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Landlord and tenant – commercial

RICS – code for leasing business premises

The RICS has launched the first edition of its Code for Leasing Business Premises which comes into force on 1 September 2020. It will replace the voluntary Code for Leasing Business Premises in England and Wales (2007).
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Lease to family – not a relevant disposal

Under s1(1) LTA 1987 L shall not make a ‘relevant disposal affecting any premises to which at the time of the disposal this Part applies’ unless it has previously served notice in accordance with s5 on ‘the qualifying tenants of the flats contained in those premises’ and the disposal is made in accordance with the requirements of ss6-10. The 1987 Act gives ‘leaseholders of residential flats in a block of flats improved rights to control the upkeep and maintenance of the block as a whole, by conferring on Ts a right of first refusal when L is proposing to dispose of his reversion’.
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CPSE.6 – updated

Property practitioners should note that CPSE.6 (version 1.3) (supplemental pre-contract enquiries for property subject to residential tenancies) has been updated.
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Relief against forfeiture – predictions

In the light of the above case, there is an interesting article analysing it which tried to predict how future cases might be decided.
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Relief against forfeiture – for a licence

 It has long been presumed that only Ts of leases could obtain relief from forfeiture and that a licensee is unable to seek such relief. The SC has just overturned this presumption.
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Agreement for lease – not personal

The HC has recently heard a case involving the restaurant chain Bella Italia. Bella entered into an agreement for lease for premises on a new retail site. An agreement for lease was signed which was subject to various pre-conditions such as planning and licensing. The agreement provided for Bella to lease the premises once constructed. During the construction process the original party to the agreement sold their freehold interest in the premises to another party. Bella purported to rescind the agreement on the grounds that it was entitled to refuse to accept a lease from the subsequent owner as they were not the original contracting party to the agreement for lease.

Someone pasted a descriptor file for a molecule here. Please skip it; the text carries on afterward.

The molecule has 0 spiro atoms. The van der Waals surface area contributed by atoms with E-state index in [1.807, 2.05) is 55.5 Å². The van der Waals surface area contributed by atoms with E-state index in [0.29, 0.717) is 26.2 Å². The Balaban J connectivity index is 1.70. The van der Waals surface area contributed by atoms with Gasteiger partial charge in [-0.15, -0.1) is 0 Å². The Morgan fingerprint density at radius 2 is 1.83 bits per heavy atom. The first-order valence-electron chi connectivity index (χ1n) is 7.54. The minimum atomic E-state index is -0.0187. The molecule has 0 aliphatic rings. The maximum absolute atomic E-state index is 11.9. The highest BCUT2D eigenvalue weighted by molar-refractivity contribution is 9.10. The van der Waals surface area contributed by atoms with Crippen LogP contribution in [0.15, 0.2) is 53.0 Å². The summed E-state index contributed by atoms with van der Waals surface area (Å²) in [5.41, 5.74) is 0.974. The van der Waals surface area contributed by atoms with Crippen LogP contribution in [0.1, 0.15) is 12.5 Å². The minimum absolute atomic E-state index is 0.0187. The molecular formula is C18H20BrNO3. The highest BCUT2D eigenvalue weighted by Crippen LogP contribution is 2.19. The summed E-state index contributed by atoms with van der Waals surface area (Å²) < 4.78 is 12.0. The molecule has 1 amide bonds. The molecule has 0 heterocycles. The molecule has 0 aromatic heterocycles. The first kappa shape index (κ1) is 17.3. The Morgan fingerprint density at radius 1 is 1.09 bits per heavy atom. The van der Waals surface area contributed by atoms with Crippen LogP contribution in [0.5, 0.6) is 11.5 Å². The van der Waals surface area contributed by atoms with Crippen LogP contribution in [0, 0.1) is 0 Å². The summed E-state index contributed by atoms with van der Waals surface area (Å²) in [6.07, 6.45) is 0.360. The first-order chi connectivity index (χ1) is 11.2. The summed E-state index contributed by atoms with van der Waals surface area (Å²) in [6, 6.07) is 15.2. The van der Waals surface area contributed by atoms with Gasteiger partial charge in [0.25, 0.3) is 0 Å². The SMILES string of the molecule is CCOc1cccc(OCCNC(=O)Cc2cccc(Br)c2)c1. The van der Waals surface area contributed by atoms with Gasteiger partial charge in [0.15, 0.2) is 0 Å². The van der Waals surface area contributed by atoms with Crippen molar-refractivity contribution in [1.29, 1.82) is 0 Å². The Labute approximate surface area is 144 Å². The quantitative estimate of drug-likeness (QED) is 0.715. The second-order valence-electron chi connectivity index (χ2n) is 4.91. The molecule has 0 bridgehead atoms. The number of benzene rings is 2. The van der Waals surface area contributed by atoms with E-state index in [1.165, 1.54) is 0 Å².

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L withholding consent to planning permission – reasonable

The SC has considered whether it was reasonable for L to withhold consent for T’s request to obtain planning permission to convert part of a commercial property into self-contained flats. As with many leases, the lease contained a provision that L could not unreasonably withhold consent to an application for planning permission.
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CVAs – guidance on use

We reported in our November 2019 edition (p20) on the recent HC case in which Debenhams successfully used a standard model retail CVA to compromise its future liability for rent and business rates. This has been followed up by an interesting article exploring the decision in more detail and the basis upon which a CVA may be challenged. The grounds of challenge are:
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L changing locks – an act of surrender?

There are various ways in which a leasehold estate in land may come to an end. One of these is surrender by operation of law. Sometimes the surrender of a lease does not take place by deed but is effected by operation of law ie as a result of the actions of the parties. Note that a surrender by operation of law does not take effect following action by T alone. HMLR PG 26 points out that examples of surrender by operation of law might be:
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CVA – use to reduce rent

 If a limited company is insolvent, it can use a CVA to pay creditors over a fixed period. If creditors agree, the limited company can continue trading. The CVA has been used by companies in the retail sector on the high street as a means to try to reduce the cost of expensive leases to enable them to continue trading. CVAs have been used to force a rent reduction, without similar cuts to other creditors. Debenhams attempted to compromise its liability for future rent and business rates using a standard model retail CVA – this was challenged by six of its Ls. They argued that the use of the CVA to effectively reduce rent was unfair and outside the jurisdiction of insolvency law. The HC rejected this view. It is thought that the failure of the challenge to the Debenhams CVAs may lead to an increase in their use in the retail sector.
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